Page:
Using Hair to Test Teens for Drug Use. By Gary Patrone, Courtesy of The Arizona Republic.


Q: My 14 year old daughter seems moody lately. Sometimes she appears overly animated, bordering on paranoia, and other times she seems lethargic and sleeps a lot.  She has a new set of friends at school and I’m beginning to suspect drug use. I don’t want to damage the trust we’ve established, but I am concerned about her and need to be sure she is not heading toward trouble. If I can get some hair from her hairbrush, can you test it for drugs?


A: My first reaction is to suggest you load her up in the car, drive her down to the Lab and get her tested straight away. After all, she is the minor and you are the parent. However, I understand the trust issue and the unpredictable reaction of a teenager, yearning for independence and demanding privacy.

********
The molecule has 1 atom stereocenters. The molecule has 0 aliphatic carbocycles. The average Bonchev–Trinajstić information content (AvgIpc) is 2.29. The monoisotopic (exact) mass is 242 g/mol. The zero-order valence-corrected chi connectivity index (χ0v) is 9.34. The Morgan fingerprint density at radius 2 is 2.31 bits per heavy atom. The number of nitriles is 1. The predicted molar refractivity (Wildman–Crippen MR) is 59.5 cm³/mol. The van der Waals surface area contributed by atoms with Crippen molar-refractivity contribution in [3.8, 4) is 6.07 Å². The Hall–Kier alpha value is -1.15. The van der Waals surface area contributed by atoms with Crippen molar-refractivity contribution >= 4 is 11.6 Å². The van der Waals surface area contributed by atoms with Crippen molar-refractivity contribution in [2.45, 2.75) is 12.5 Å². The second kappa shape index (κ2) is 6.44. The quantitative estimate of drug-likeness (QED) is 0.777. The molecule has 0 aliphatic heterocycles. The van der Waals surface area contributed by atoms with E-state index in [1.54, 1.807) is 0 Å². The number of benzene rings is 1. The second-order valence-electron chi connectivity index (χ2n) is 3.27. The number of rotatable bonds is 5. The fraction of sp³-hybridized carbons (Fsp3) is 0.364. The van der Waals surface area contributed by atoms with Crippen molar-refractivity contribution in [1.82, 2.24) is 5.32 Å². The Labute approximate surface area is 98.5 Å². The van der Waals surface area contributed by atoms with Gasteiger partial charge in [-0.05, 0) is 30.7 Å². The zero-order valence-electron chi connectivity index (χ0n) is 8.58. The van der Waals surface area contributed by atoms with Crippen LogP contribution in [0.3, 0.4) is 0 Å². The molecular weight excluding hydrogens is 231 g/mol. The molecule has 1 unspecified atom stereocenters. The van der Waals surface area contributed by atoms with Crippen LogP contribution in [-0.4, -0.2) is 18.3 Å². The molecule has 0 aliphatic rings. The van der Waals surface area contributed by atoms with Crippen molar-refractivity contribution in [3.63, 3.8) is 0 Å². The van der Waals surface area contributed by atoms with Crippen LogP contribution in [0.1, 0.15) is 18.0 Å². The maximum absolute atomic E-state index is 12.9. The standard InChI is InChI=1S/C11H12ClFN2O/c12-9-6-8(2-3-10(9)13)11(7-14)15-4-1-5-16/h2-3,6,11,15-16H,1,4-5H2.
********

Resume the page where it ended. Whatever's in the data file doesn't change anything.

Most Labs will not test a hair sample that has not been professionally collected from the donor. Protocol demands a strict chain of custody to ensure the sample is from a specific person and is not tampered with throughout the collection, packaging, shipping, handling and testing process.


There are Labs that will test for drugs, toxins and heavy metals taken from anywhere (floor, counter, hairbrush, etc.) without regard to their origin. The test results are as conclusive as if the sample was properly collected from an identified donor. However, since there is no certainty of origin of hair samples taken from a hairbrush, it cannot be used beyond general information. Perhaps it will provide just enough information for a father concerned for the health and social activities of his 14 year old daughter. I might also suggest you listen for key words like Spice and Bath Salts. These are new drugs entering the Valley and will be the topic of a future column.

Reach Gary Patrone, CEO of SonicTest Labs, at


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